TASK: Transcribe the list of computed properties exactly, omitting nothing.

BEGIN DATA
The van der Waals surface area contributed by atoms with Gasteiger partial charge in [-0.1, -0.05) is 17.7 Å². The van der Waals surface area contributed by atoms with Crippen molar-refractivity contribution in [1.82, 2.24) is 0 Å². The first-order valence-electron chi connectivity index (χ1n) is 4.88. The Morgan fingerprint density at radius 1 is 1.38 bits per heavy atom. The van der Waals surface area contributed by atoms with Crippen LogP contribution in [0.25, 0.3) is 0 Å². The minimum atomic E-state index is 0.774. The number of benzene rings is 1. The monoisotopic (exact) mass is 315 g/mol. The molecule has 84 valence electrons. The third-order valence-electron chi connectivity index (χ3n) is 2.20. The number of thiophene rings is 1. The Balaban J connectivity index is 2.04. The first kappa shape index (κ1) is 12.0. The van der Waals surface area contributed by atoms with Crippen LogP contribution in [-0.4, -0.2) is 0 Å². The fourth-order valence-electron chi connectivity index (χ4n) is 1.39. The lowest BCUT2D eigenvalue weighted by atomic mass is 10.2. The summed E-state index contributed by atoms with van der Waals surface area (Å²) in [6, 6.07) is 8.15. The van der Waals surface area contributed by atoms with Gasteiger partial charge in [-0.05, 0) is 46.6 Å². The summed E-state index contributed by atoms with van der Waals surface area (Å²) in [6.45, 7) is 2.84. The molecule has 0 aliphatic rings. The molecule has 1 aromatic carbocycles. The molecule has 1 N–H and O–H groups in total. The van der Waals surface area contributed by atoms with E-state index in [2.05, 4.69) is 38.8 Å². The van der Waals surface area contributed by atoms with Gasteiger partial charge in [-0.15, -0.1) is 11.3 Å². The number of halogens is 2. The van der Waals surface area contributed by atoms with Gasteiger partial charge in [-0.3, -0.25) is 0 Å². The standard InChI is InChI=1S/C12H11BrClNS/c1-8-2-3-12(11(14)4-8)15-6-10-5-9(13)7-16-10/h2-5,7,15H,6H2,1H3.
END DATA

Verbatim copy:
The van der Waals surface area contributed by atoms with Gasteiger partial charge in [-0.1, -0.05) is 17.7 Å². The van der Waals surface area contributed by atoms with Crippen molar-refractivity contribution in [1.82, 2.24) is 0 Å². The first-order valence-electron chi connectivity index (χ1n) is 4.88. The Morgan fingerprint density at radius 1 is 1.38 bits per heavy atom. The van der Waals surface area contributed by atoms with Crippen LogP contribution in [0.25, 0.3) is 0 Å². The minimum atomic E-state index is 0.774. The number of benzene rings is 1. The monoisotopic (exact) mass is 315 g/mol. The molecule has 84 valence electrons. The third-order valence-electron chi connectivity index (χ3n) is 2.20. The number of thiophene rings is 1. The Balaban J connectivity index is 2.04. The first kappa shape index (κ1) is 12.0. The van der Waals surface area contributed by atoms with Crippen LogP contribution in [-0.4, -0.2) is 0 Å². The fourth-order valence-electron chi connectivity index (χ4n) is 1.39. The lowest BCUT2D eigenvalue weighted by atomic mass is 10.2. The summed E-state index contributed by atoms with van der Waals surface area (Å²) in [6, 6.07) is 8.15. The van der Waals surface area contributed by atoms with Gasteiger partial charge in [-0.05, 0) is 46.6 Å². The summed E-state index contributed by atoms with van der Waals surface area (Å²) in [6.45, 7) is 2.84. The molecule has 0 aliphatic rings. The molecule has 1 aromatic carbocycles. The molecule has 1 N–H and O–H groups in total. The van der Waals surface area contributed by atoms with E-state index in [2.05, 4.69) is 38.8 Å². The van der Waals surface area contributed by atoms with Gasteiger partial charge in [-0.15, -0.1) is 11.3 Å². The number of halogens is 2. The van der Waals surface area contributed by atoms with Gasteiger partial charge in [-0.3, -0.25) is 0 Å². The standard InChI is InChI=1S/C12H11BrClNS/c1-8-2-3-12(11(14)4-8)15-6-10-5-9(13)7-16-10/h2-5,7,15H,6H2,1H3.